• 5 - Albrecht Matthaei (Consulente Scienti co del PSPP), Anna Anguissola (Università di Pisa), Ralf Kilian (Fraunhofer IBP), Monica Martelli Castaldi (Consulente Restauratrice del PSPP), Sara Saba (Fraunhofer IBP), Erwin Emmerling, Prof. Dr. Daniele Malfitana (Istituto per i Beni Archeologici e Monumentali des CNR), Antonino Mazzaglia, Giovanni Leucci, Giovanni Fragalà, Lara De Giorgi, Danilo P. Pavone, Samuele Barone, Salvatore Russo. 2017. Pompeii Sustainable Preservation Project: i lavori del 2015 e il futuro del progetto. PDFpermalinkRecord Sheet
    • 4 - Alaa el Habashi, Tarik Moujoud, Abdessalam Zizouni. 2016. The Conservation and Reconstruction of the Islamic Bath at Volubilis, Morocco. PDFpermalinkRecord Sheet
    • 3 - Stefano De Caro. 2015. Excavation and conservation at Pompeii: a conflicted history.. PDFpermalinkRecord Sheet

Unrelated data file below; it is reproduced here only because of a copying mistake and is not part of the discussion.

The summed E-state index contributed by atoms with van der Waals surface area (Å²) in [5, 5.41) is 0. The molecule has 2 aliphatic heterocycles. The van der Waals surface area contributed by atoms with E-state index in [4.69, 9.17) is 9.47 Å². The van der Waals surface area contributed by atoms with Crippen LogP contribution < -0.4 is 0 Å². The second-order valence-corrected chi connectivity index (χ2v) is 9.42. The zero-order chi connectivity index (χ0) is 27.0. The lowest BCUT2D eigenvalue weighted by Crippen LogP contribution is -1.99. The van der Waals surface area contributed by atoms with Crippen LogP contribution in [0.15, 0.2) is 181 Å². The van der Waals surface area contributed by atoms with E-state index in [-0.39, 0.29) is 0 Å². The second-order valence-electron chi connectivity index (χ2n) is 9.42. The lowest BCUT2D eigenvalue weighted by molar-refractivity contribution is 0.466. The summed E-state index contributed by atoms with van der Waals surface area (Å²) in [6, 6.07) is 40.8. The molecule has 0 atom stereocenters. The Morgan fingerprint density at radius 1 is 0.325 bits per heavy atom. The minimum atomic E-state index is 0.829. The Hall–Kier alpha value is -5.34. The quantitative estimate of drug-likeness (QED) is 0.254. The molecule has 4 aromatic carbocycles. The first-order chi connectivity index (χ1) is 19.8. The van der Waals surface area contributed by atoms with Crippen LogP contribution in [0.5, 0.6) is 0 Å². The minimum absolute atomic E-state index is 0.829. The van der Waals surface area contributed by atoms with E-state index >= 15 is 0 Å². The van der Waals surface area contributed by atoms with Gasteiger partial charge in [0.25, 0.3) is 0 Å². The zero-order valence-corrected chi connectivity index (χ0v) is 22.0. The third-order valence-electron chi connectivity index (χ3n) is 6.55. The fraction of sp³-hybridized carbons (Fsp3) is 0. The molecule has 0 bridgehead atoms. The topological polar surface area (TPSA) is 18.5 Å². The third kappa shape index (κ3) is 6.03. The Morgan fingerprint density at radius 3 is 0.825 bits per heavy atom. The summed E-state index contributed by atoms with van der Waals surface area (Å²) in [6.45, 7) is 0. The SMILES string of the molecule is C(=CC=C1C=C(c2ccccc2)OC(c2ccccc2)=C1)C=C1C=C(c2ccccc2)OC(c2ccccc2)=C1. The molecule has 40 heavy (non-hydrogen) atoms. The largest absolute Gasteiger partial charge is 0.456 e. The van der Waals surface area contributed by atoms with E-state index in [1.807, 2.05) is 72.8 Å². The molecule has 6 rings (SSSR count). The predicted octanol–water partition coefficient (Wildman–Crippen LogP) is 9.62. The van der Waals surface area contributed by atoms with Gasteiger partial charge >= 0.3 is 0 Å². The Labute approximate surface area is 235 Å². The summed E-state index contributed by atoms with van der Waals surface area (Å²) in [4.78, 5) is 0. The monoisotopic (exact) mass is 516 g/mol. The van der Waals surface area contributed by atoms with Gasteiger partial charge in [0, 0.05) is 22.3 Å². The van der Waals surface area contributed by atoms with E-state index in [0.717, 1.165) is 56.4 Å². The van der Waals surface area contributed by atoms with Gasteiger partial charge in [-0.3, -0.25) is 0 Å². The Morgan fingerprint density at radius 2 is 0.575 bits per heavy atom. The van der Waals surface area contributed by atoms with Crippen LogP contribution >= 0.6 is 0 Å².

• 2 - Michele Asciutti. 2015. Restauro, riqualificazione e valorizzazione di aree di scavo archeologico: Valle del Colosseo/Palatino nord-orientale . PDFpermalinkRecord Sheet
    • 1 - Sergio Palladino, Laura Bottiglieri. 2015. Ricostruzione e restituzione tridimensionale del corridoio e del viridarium della domus dei Valerii sul Celio, dagli scavi nell’Ospedale dell’Addolorata. PDFpermalinkRecord Sheet

    • FOLD&R Archaeological Survey Series


      The 5 most recently published FOLD&Rs
    • 11 - Aomar Akerraz – Gaetano Palumbo – Abdelaziz El Khayari – Layla es-Sadra – Victoria Amoros-Ruiz – Abdeljalil Bouzouggar – Jose Cristobal Carvajal Lopez – Anke Lizbeth Cross – Abdallah Fili – Richard Fletcher – Fabio Parenti – Frank Stremke – Simone Belarmino – Fadoua Benjaâfar – Youssef Djellal – Mikel Herrán Subiñas – Devin Johnson – Hesham Moustafa Mohamed Nasr – Zayd Ouakrim – El Mehdi Sehasseh. 2020. The Transformation of the Moroccan Landscape in the Early Islamic Period. Preliminary report on the 2017-2018 fieldwork. PDFpermalinkRecord Sheet
    • 10 - Alberto Cazzella – Rachele Modesto –Vittorio Mironti – Claudia Sabbini – Enrico Lucci. 2019. L’ambiente montano appenninico tra Paleolitico medio ed età del Bronzo: nuovi dati dal “Molise Survey Project”. PDFpermalinkRecord Sheet